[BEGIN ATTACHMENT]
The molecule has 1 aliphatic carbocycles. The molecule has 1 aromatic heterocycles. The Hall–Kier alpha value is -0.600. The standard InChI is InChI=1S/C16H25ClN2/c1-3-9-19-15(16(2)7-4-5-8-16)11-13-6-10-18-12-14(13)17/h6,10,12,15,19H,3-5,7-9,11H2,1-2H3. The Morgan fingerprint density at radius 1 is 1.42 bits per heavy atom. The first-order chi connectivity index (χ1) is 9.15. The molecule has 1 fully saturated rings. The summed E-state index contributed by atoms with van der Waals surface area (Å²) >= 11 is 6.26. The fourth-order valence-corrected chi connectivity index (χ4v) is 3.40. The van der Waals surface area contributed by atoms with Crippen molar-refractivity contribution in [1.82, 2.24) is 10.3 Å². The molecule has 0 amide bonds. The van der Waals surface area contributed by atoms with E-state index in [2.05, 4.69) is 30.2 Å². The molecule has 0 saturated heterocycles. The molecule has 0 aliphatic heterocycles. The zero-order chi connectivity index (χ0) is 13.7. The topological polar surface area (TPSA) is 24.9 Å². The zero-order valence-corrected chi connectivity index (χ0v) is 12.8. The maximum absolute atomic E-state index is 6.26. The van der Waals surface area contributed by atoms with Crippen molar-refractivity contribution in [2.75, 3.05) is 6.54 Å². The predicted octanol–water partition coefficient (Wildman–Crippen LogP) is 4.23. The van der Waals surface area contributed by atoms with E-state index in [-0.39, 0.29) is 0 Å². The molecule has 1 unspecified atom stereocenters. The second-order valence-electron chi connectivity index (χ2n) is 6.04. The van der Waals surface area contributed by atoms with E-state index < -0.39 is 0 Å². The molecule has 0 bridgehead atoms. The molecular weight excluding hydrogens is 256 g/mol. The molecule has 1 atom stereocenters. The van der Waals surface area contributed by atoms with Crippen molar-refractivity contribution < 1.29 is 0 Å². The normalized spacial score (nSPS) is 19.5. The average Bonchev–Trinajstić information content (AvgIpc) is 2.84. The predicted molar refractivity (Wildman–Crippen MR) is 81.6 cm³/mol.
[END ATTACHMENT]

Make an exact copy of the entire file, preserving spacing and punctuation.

The molecule has 1 aliphatic carbocycles. The molecule has 1 aromatic heterocycles. The Hall–Kier alpha value is -0.600. The standard InChI is InChI=1S/C16H25ClN2/c1-3-9-19-15(16(2)7-4-5-8-16)11-13-6-10-18-12-14(13)17/h6,10,12,15,19H,3-5,7-9,11H2,1-2H3. The Morgan fingerprint density at radius 1 is 1.42 bits per heavy atom. The first-order chi connectivity index (χ1) is 9.15. The molecule has 1 fully saturated rings. The summed E-state index contributed by atoms with van der Waals surface area (Å²) >= 11 is 6.26. The fourth-order valence-corrected chi connectivity index (χ4v) is 3.40. The van der Waals surface area contributed by atoms with Crippen molar-refractivity contribution in [1.82, 2.24) is 10.3 Å². The molecule has 0 amide bonds. The van der Waals surface area contributed by atoms with E-state index in [2.05, 4.69) is 30.2 Å². The molecule has 0 saturated heterocycles. The molecule has 0 aliphatic heterocycles. The zero-order chi connectivity index (χ0) is 13.7. The topological polar surface area (TPSA) is 24.9 Å². The zero-order valence-corrected chi connectivity index (χ0v) is 12.8. The maximum absolute atomic E-state index is 6.26. The van der Waals surface area contributed by atoms with Crippen molar-refractivity contribution in [2.75, 3.05) is 6.54 Å². The predicted octanol–water partition coefficient (Wildman–Crippen LogP) is 4.23. The van der Waals surface area contributed by atoms with E-state index in [-0.39, 0.29) is 0 Å². The molecule has 1 unspecified atom stereocenters. The second-order valence-electron chi connectivity index (χ2n) is 6.04. The van der Waals surface area contributed by atoms with E-state index < -0.39 is 0 Å². The molecule has 0 bridgehead atoms. The molecular weight excluding hydrogens is 256 g/mol. The molecule has 1 atom stereocenters. The van der Waals surface area contributed by atoms with Crippen molar-refractivity contribution < 1.29 is 0 Å². The normalized spacial score (nSPS) is 19.5. The average Bonchev–Trinajstić information content (AvgIpc) is 2.84. The predicted molar refractivity (Wildman–Crippen MR) is 81.6 cm³/mol.